Summer Budget 2015 so what else might we see in the Budget

01 July 2015

Gary Heynes

And finally, a list of measures that have previously been announced, and could very well make an appearance when the Chancellor makes his speech next week…

Non-domiciliaries: a minimum claim period for the remittance basis charge

This was the subject of an HMRC consultation, which closed last April, into reducing the opportunity for non-doms to minimise their tax liability by their only paying the remittance basis charge on an irregular basis. HMRC was seeking views as to how a minimum payment period of three years for the charge might apply, and this could be picked up in the forthcoming Budget as it would be a source of revenue for the exchequer.

IHT and Trusts

Following extensive consultation, draft legislation was published last December including, amongst various provisions, new rules about same day additions to multiple trusts. It was originally expected that this would be included in Finance Bill 2015. Following consultation on the draft legislation there have been a number of helpful changes made and the forthcoming Budget may be used as a vehicle to announce when the final version of the legislation will be enacted – perhaps it will be in the next Finance Act?

Finance Act 2015 - measures deferred to future Finance Bills

A House of Commons Written Statement identified a number of clauses intended for Finance Bill 2015 which were deferred:

  • a new tax exemption for travel expenses of members of local authorities;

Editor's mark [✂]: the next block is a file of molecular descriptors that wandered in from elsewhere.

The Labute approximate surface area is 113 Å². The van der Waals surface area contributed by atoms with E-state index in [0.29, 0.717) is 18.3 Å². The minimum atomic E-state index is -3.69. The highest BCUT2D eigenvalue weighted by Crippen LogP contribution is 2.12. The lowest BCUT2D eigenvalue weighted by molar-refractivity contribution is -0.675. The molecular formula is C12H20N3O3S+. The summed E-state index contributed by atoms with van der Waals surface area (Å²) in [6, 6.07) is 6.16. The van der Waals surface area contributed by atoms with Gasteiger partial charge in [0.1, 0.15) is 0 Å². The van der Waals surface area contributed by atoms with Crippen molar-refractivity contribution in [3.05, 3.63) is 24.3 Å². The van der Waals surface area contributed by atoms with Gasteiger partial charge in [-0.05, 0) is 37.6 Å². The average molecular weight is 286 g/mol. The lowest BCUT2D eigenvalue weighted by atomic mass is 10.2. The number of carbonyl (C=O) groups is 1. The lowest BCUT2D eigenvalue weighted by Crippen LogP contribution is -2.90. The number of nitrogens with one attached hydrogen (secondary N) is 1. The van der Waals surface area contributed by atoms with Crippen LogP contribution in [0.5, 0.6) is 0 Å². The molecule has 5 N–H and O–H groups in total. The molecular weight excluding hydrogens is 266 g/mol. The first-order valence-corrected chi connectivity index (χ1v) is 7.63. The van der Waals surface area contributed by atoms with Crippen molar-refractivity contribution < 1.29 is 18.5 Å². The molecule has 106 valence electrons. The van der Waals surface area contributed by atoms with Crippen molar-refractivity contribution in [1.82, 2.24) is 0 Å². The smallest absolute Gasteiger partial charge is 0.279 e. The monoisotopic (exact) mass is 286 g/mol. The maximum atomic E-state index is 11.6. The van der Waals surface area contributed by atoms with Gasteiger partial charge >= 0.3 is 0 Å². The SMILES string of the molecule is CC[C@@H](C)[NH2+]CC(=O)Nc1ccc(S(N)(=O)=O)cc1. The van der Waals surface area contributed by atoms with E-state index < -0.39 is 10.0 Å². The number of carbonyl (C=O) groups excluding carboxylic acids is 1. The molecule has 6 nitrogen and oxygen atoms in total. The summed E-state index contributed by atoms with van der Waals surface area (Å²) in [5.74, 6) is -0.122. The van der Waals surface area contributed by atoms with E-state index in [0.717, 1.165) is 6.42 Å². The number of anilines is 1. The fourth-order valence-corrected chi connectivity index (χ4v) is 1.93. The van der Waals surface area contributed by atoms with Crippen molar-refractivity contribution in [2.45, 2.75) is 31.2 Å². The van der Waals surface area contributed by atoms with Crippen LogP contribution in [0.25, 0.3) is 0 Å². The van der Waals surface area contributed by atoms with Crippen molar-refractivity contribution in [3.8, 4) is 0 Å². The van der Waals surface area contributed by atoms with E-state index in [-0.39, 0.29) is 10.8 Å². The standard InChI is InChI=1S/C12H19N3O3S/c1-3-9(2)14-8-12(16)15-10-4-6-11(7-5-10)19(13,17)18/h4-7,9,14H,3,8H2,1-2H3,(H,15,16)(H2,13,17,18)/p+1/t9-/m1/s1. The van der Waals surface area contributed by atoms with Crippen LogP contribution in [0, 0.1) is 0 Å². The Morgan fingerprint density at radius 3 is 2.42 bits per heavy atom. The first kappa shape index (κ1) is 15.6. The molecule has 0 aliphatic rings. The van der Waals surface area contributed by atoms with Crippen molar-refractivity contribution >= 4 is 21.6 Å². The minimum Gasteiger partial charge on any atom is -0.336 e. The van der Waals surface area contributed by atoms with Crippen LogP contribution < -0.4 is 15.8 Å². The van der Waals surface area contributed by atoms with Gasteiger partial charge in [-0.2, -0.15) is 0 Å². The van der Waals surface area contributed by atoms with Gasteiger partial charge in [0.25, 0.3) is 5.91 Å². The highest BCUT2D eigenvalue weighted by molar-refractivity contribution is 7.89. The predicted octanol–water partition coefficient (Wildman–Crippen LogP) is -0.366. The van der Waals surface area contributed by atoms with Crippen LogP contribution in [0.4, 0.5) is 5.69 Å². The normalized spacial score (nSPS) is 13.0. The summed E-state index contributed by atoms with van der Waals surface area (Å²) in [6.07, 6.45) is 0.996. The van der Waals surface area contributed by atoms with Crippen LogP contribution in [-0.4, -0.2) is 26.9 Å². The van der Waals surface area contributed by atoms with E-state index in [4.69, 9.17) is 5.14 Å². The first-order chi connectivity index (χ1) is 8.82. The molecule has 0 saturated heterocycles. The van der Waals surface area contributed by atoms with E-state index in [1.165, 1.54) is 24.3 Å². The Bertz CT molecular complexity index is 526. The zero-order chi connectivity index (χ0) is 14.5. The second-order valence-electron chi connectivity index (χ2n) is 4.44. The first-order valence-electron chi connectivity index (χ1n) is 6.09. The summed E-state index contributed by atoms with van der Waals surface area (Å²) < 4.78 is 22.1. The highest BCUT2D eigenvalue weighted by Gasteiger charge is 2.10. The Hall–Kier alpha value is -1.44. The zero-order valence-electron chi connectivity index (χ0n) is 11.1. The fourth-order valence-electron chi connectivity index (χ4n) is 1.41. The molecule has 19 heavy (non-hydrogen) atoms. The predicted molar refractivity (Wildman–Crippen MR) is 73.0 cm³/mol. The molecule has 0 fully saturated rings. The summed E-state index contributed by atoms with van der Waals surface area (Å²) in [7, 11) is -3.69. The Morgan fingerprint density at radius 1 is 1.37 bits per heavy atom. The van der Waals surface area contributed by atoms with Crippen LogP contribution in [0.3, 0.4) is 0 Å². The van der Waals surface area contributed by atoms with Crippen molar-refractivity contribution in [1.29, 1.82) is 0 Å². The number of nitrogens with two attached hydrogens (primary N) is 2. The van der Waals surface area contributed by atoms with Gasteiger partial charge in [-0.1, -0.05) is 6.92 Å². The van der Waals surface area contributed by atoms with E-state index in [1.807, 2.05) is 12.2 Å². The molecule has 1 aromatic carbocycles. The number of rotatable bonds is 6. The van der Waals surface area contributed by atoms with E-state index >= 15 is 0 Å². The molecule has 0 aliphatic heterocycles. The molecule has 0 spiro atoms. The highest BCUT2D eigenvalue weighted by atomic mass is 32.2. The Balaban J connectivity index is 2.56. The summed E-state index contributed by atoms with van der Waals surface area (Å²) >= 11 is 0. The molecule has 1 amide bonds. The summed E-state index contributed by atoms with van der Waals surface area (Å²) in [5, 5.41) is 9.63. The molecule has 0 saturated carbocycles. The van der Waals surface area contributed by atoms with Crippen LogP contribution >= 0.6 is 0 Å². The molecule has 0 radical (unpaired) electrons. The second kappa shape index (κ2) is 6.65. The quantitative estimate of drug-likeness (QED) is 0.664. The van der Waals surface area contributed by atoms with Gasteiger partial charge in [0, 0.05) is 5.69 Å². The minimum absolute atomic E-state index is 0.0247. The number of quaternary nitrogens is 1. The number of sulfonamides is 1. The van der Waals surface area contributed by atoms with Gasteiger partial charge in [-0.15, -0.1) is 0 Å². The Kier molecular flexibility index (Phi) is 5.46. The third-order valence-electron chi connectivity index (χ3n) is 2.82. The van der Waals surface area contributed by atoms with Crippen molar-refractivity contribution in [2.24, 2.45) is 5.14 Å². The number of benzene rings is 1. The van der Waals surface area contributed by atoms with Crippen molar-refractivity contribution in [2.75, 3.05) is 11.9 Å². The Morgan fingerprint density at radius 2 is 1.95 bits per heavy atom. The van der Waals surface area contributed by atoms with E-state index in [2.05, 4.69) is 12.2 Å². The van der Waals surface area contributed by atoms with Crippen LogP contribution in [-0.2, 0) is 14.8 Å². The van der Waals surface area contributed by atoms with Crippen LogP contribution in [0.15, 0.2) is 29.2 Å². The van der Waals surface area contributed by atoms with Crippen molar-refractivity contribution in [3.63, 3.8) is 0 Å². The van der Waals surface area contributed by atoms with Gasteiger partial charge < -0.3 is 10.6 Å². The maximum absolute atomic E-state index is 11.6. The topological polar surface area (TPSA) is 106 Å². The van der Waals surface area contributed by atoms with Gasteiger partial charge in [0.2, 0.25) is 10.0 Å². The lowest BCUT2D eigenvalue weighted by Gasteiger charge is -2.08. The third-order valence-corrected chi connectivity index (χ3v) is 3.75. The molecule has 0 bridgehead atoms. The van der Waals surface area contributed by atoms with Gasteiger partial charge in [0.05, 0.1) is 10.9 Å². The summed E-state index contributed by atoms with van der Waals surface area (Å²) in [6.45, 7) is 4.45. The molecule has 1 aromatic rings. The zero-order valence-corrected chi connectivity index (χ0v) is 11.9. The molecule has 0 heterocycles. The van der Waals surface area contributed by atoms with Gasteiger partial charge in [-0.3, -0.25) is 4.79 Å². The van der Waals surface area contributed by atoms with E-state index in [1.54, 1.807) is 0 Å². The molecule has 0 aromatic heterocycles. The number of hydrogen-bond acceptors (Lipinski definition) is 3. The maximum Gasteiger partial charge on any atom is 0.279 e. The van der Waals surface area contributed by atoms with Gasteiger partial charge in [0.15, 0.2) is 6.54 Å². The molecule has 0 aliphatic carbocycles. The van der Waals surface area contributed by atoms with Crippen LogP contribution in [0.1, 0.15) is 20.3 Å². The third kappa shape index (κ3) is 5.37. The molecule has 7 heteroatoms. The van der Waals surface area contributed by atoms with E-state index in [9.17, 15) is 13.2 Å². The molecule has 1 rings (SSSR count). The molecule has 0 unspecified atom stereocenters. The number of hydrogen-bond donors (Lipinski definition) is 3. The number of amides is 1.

• a new statutory exemption from income tax for trivial benefits in kind;
  • simplifying the link company requirements for consortium claims under corporation tax;
  • a large volume of amendments to the loan relationships and derivative contracts rules, including changes to more closely align the tax treatment with the accounting treatment, a new corporate rescue exemption to exempt credits arising from the release or ‘substantial modification’ of debts where the debtor is in severe financial distress (the new exemption was intended to apply from 1 January 2015, but it is uncertain whether this commencement date will be retained when the exemption is finally made law) and certain anti-avoidance measures; and
  • changes to the rules for EIS and VCT schemes which are subject to EU State aid approval.

The Government intends that these measures will be legislated at the earliest opportunity in the new Parliament. Some of these might therefore be mentioned in the forthcoming Budget.

Also deferred was the Direct Recovery of Debt (DRD) legislation. Announced at Budget 2014, consultation followed and a summary of the consultation responses was published in November 2014, many of which focused on the need for robust safeguards. Draft DRD legislation was contained in the Finance Bill 2015 but omitted from the Finance Act 2015 – it might be that there wasn’t adequate time for parliamentary debate regarding the safeguards? It is anticipated that the DRD legislation will be enacted in the next Finance Act. It might therefore be mentioned in the forthcoming Budget.

‘Future tax changes’ announced at Budget 2015

A considerable number of ‘future tax changes’ were announced at Budget 2015. Some of these changes could be picked up or amended in the forthcoming Budget, possibly being subject to consultation, for example:

  • a new personal savings allowance;
  • bad debt relief for peer-to-peer lending;
  • banks’ customer compensation expenses to be non-deductible for corporation tax purposes; and
  • ISA savers to be able to withdraw and replace money from their cash ISA without it counting towards their annual ISA subscription limit for that year; and
  • new measures to tackle serial tax avoiders and a specific tax geared penalty to apply to cases subject to the GAAR